Derry Walls: Historic monument to reopen to public
One of Londonderry's most historic monuments is to reopen to the public following repair work and the removal of graffiti.
The Royal Bastion and Plinth is part of the city's historic walls and will open on time for the 400-year anniversary celebrations this year.
The Department for Communities has spent £155,000 on adapting the plinth for educational purposes.
Derry's famous walls were built between 1613 and 1619.
They were used as defences for early 17th Century settlers from England and Scotland.
By 1619, 92 houses including a school house had been built within the walls, housing 102 families. Many of those inhabitants were part-time farmers.
Recent work on the plinth involved the creation of a new access point, an internal staircase and ornate railings.
Conservation work to the historic fabric of the bastion walls was also carried out.
- Derry was the first planned city in Ireland and the last walled city to be built in Europe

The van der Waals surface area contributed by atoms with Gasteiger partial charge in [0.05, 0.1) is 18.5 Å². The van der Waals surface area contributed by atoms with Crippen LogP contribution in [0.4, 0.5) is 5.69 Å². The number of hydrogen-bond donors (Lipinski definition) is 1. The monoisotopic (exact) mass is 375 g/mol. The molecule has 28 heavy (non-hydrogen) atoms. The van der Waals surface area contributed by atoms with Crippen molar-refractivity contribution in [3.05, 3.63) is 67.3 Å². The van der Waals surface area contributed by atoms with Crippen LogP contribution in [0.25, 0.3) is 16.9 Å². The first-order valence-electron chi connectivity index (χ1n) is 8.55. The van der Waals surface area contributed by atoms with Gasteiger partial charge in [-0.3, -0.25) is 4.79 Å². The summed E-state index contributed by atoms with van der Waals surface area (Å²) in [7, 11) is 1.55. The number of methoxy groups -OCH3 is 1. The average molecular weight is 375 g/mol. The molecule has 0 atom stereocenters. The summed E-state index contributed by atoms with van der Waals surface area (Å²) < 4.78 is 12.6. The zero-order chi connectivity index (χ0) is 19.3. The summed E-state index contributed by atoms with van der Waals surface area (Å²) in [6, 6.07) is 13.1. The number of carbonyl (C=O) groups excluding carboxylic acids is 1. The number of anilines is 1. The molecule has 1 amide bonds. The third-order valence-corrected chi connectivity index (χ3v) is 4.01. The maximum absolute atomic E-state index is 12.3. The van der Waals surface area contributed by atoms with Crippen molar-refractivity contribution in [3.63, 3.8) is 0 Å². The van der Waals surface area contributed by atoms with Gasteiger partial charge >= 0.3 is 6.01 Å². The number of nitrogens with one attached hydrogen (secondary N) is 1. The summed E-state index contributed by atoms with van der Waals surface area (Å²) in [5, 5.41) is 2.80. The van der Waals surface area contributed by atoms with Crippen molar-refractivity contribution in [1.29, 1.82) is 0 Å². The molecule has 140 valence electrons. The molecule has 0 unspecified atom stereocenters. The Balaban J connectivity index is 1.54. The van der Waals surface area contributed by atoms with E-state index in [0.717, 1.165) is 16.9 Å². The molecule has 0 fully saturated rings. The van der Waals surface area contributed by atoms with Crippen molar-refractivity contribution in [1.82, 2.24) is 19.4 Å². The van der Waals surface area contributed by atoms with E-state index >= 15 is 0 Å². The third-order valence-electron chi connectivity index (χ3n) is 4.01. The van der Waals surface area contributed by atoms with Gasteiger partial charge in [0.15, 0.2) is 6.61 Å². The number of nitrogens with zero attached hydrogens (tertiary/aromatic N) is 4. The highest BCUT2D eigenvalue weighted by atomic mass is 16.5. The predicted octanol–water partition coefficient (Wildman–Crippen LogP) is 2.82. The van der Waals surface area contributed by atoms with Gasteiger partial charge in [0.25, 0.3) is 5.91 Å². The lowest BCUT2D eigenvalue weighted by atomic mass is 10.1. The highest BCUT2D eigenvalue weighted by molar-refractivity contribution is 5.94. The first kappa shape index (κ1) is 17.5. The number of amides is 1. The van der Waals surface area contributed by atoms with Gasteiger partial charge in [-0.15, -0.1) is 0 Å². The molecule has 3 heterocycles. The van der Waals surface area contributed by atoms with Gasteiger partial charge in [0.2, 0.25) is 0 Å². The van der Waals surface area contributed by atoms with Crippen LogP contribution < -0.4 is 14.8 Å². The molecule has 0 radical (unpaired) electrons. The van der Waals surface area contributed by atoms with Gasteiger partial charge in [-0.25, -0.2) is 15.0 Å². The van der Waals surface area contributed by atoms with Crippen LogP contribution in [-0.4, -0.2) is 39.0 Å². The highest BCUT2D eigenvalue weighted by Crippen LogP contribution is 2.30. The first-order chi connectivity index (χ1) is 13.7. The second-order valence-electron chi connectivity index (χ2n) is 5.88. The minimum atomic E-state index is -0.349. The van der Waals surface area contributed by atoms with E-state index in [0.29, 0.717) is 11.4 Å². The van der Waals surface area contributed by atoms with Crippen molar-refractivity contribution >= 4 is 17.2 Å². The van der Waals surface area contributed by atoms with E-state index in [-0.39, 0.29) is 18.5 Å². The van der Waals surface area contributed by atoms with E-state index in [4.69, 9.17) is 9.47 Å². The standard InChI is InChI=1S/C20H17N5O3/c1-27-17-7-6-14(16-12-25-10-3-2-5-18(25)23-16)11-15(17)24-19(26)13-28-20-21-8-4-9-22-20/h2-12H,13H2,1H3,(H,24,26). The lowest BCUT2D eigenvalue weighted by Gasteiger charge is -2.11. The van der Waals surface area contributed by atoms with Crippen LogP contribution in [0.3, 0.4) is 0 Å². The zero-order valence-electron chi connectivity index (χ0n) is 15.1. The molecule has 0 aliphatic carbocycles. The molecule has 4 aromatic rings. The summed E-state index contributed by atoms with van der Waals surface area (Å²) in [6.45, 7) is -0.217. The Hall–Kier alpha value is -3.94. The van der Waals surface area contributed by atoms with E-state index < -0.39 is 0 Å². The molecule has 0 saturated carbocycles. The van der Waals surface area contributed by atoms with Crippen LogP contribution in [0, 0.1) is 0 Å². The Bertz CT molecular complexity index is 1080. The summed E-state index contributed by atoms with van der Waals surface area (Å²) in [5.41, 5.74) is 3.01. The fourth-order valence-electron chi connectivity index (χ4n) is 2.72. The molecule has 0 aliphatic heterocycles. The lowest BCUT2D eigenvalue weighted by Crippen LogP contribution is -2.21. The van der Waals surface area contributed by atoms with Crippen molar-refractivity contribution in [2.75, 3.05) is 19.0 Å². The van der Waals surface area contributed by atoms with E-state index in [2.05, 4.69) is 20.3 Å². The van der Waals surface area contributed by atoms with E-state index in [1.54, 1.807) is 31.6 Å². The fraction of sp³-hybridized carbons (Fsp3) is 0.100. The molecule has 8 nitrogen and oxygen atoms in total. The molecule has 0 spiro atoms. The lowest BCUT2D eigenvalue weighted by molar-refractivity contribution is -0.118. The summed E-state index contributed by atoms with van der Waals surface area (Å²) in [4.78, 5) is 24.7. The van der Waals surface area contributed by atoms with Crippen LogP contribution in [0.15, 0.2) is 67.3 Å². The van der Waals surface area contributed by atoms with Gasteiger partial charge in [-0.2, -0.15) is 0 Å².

- The walls are Northern Ireland's largest state monument
- While the structure was commissioned in 1613, the build did not begin until 1614 and ended in 1619
- In 2013, thousands of people took part in a Mexican wave along the walls to mark 400 years since they were commissioned
Michaela Boyle, mayor of Derry City and Strabane District Council, said the project allowed "access for those to enjoy unique views of the city".
"It will enhance the public realm space in the area and assist in improving access to some of Ireland's most iconic ramparts," she added.